Your Missing Links Are Here (5 March 2021)
By: Gorm Palmgren - Mar. 5, 2021
- Researchers at Genethon, France, have used simultaneous CRISPR-based knock-in and knockout to treat a group of blood disorders, β-thalassemia, caused by mutations in the β-globin gene cluster. The approach upregulated β-globin expression while downregulating expression of α-globin, thereby restoring the balance between adult haemoglobin's two components. You can read our interview with the paper's senior author, Mario Amendola, here.
- A new class of C:G to G:C base editors have been developed by researchers from Singapore. The base editors consist of a nickase-Cas9 fused to a cytidine deaminase and base excision repair proteins, and they target cytidine in WCW, ACC or GCT sequence contexts with a mean efficiency of 15.4% without selection.
- "PnB Designer" is a new web-based design guide to prime and base editor RNAs for animals and plants. The user-friendly design tool is developed by researchers from ETH Zürich in Switzerland.
- Light-mediated deactivation of Cas9 and base editors within seconds has been achieved with photocleavable guide RNAs. The researchers from Johns Hopkins University, USA believe their approach can be valuable for precision genome editing and DNA damage and repair studies.
- A new set of tools have been established to standardise phage host prediction based on CRISPR spacers. The researchers from Université Laval in Québec City, Canada, will use the approach to discover as yet unknown phages and demonstrated their use for the identification of phages that infect gut-associated bacteria.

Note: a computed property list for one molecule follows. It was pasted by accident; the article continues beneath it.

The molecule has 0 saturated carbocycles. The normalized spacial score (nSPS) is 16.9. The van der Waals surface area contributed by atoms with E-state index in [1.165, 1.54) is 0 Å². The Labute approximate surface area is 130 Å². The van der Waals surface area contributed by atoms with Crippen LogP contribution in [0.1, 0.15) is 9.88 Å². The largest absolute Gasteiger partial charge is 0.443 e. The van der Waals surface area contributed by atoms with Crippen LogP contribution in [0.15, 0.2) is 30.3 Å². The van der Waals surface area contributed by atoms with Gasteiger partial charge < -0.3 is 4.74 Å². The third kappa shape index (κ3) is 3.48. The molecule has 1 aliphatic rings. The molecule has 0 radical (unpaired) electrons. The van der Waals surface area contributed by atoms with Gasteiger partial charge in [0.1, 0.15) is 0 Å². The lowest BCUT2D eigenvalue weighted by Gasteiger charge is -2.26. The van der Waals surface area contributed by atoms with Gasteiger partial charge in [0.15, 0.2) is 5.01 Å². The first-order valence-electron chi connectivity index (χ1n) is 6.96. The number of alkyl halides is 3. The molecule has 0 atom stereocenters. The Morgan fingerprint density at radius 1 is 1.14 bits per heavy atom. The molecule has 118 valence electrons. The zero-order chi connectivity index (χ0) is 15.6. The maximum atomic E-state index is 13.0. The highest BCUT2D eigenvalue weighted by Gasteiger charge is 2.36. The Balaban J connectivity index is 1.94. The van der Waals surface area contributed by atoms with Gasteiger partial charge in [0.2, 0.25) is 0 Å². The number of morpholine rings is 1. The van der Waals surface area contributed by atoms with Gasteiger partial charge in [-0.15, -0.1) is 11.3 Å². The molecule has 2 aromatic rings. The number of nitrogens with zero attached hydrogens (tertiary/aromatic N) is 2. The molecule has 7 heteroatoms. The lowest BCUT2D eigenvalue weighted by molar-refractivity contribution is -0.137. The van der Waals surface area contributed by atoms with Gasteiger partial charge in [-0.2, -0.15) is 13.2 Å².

- A new lipid nanoparticle (LNP) delivery system for Cas9 mRNA and guide RNA to the liver is more efficient than previous LNPs. The system was tested in mice by editing the Angptl3 that helps break down cholesterol, and it managed to lower LDL cholesterol by up to 57%.
- PEGylated polyplex micelle (PM) have been used successfully to co-deliver Cas9 mRNA and sgRNA to the mouse brain. Co-encapsulating the two RNAs in one PM prevented sgRNA release upon dilution and thus decreased its enzymatic degradation.
- Cellectis announced in a quarterly business update and financial report a cash position of $274 million as of the beginning of the year and a cash runway into late 2022. Three Cellectis-sponsored phase 1 clinical trials are ongoing, and a new collaboration with Cytovia Therapeutics to develop TALEN gene-edited iPSC-derived NK and CAR NK cell programs.
- Caribou Biosciences announced the successful completion of a $115M Series C financing. The financing will be used to develop further the Company's proprietary, next-generation CRISPR technology platform and to advance the Company's pipeline of wholly-owned allogeneic immune cell therapies for oncology with best-in-class potential.
- If you plan to invest in CRISPR Therapeutics, you might want to read this piece in Seeking Alpha. It presents a thorough evaluation of the Company's clinical trials pipeline and its market potentials.
- Innovative Genomics Institute has made an updated overview of ongoing CRISPR clinical trials. The overview includes a list of current trials and takes a look into the future and suggsts what to watch for. You might also want to dive into our comprehensive database of clinical trials here.